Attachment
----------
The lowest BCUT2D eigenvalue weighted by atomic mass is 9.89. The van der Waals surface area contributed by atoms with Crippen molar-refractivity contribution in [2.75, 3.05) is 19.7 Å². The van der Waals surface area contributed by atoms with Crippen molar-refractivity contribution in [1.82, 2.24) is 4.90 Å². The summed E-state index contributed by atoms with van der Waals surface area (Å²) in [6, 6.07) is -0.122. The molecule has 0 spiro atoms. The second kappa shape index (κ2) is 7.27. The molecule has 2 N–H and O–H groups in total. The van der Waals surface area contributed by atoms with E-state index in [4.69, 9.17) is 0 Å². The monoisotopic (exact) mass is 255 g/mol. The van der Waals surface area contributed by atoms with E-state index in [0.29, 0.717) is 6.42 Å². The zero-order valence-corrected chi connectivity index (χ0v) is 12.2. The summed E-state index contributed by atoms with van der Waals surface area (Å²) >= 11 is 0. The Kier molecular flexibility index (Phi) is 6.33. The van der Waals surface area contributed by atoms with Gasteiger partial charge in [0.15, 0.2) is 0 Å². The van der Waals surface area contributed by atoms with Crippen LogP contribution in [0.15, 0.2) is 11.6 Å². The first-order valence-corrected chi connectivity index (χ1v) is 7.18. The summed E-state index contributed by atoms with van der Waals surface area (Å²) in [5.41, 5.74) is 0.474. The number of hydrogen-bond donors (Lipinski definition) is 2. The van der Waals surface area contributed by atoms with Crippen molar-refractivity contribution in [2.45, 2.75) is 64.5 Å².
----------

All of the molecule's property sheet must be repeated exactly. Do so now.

The lowest BCUT2D eigenvalue weighted by atomic mass is 9.89. The van der Waals surface area contributed by atoms with Crippen molar-refractivity contribution in [2.75, 3.05) is 19.7 Å². The van der Waals surface area contributed by atoms with Crippen molar-refractivity contribution in [1.82, 2.24) is 4.90 Å². The summed E-state index contributed by atoms with van der Waals surface area (Å²) in [6, 6.07) is -0.122. The molecule has 0 spiro atoms. The second kappa shape index (κ2) is 7.27. The molecule has 2 N–H and O–H groups in total. The van der Waals surface area contributed by atoms with E-state index in [4.69, 9.17) is 0 Å². The monoisotopic (exact) mass is 255 g/mol. The van der Waals surface area contributed by atoms with E-state index in [0.29, 0.717) is 6.42 Å². The zero-order valence-corrected chi connectivity index (χ0v) is 12.2. The summed E-state index contributed by atoms with van der Waals surface area (Å²) >= 11 is 0. The Kier molecular flexibility index (Phi) is 6.33. The van der Waals surface area contributed by atoms with Gasteiger partial charge in [0.15, 0.2) is 0 Å². The van der Waals surface area contributed by atoms with Crippen LogP contribution in [0.15, 0.2) is 11.6 Å². The first-order valence-corrected chi connectivity index (χ1v) is 7.18. The summed E-state index contributed by atoms with van der Waals surface area (Å²) in [5.41, 5.74) is 0.474. The number of hydrogen-bond donors (Lipinski definition) is 2. The van der Waals surface area contributed by atoms with Crippen molar-refractivity contribution in [2.45, 2.75) is 64.5 Å².